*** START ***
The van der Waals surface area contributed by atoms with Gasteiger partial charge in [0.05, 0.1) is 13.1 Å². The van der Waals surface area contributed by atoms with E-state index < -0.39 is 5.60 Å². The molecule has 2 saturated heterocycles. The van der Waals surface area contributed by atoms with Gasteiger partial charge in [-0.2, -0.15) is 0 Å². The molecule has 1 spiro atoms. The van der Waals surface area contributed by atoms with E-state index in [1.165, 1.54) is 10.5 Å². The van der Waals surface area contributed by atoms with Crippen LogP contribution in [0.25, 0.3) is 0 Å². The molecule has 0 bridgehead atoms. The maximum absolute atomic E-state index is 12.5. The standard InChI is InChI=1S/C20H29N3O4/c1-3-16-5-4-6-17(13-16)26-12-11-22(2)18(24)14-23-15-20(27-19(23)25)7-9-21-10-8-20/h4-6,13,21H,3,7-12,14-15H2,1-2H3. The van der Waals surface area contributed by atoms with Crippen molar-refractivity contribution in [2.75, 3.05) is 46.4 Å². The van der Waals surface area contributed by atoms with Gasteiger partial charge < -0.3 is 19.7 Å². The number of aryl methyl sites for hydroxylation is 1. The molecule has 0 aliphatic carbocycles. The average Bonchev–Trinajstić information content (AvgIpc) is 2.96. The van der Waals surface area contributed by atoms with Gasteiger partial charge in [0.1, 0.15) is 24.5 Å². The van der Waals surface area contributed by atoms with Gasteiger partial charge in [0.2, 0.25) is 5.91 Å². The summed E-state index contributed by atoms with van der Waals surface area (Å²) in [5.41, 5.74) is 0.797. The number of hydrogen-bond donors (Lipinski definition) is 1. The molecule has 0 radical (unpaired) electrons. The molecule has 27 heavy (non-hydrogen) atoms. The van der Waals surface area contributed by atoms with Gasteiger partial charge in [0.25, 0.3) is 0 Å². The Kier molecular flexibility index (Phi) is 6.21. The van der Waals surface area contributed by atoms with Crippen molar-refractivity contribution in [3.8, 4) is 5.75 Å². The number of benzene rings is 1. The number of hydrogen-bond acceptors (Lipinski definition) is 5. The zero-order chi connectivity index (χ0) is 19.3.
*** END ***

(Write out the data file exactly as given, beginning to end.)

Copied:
The van der Waals surface area contributed by atoms with Gasteiger partial charge in [0.05, 0.1) is 13.1 Å². The van der Waals surface area contributed by atoms with E-state index < -0.39 is 5.60 Å². The molecule has 2 saturated heterocycles. The van der Waals surface area contributed by atoms with Gasteiger partial charge in [-0.2, -0.15) is 0 Å². The molecule has 1 spiro atoms. The van der Waals surface area contributed by atoms with E-state index in [1.165, 1.54) is 10.5 Å². The van der Waals surface area contributed by atoms with Crippen LogP contribution in [0.25, 0.3) is 0 Å². The molecule has 0 bridgehead atoms. The maximum absolute atomic E-state index is 12.5. The standard InChI is InChI=1S/C20H29N3O4/c1-3-16-5-4-6-17(13-16)26-12-11-22(2)18(24)14-23-15-20(27-19(23)25)7-9-21-10-8-20/h4-6,13,21H,3,7-12,14-15H2,1-2H3. The van der Waals surface area contributed by atoms with Crippen molar-refractivity contribution in [2.75, 3.05) is 46.4 Å². The van der Waals surface area contributed by atoms with Gasteiger partial charge < -0.3 is 19.7 Å². The number of aryl methyl sites for hydroxylation is 1. The molecule has 0 aliphatic carbocycles. The average Bonchev–Trinajstić information content (AvgIpc) is 2.96. The van der Waals surface area contributed by atoms with Gasteiger partial charge in [0.1, 0.15) is 24.5 Å². The van der Waals surface area contributed by atoms with Gasteiger partial charge in [0.2, 0.25) is 5.91 Å². The summed E-state index contributed by atoms with van der Waals surface area (Å²) in [5.41, 5.74) is 0.797. The number of hydrogen-bond donors (Lipinski definition) is 1. The molecule has 0 radical (unpaired) electrons. The molecule has 27 heavy (non-hydrogen) atoms. The van der Waals surface area contributed by atoms with Gasteiger partial charge in [0.25, 0.3) is 0 Å². The Kier molecular flexibility index (Phi) is 6.21. The van der Waals surface area contributed by atoms with Crippen molar-refractivity contribution in [3.8, 4) is 5.75 Å². The number of benzene rings is 1. The number of hydrogen-bond acceptors (Lipinski definition) is 5. The zero-order chi connectivity index (χ0) is 19.3.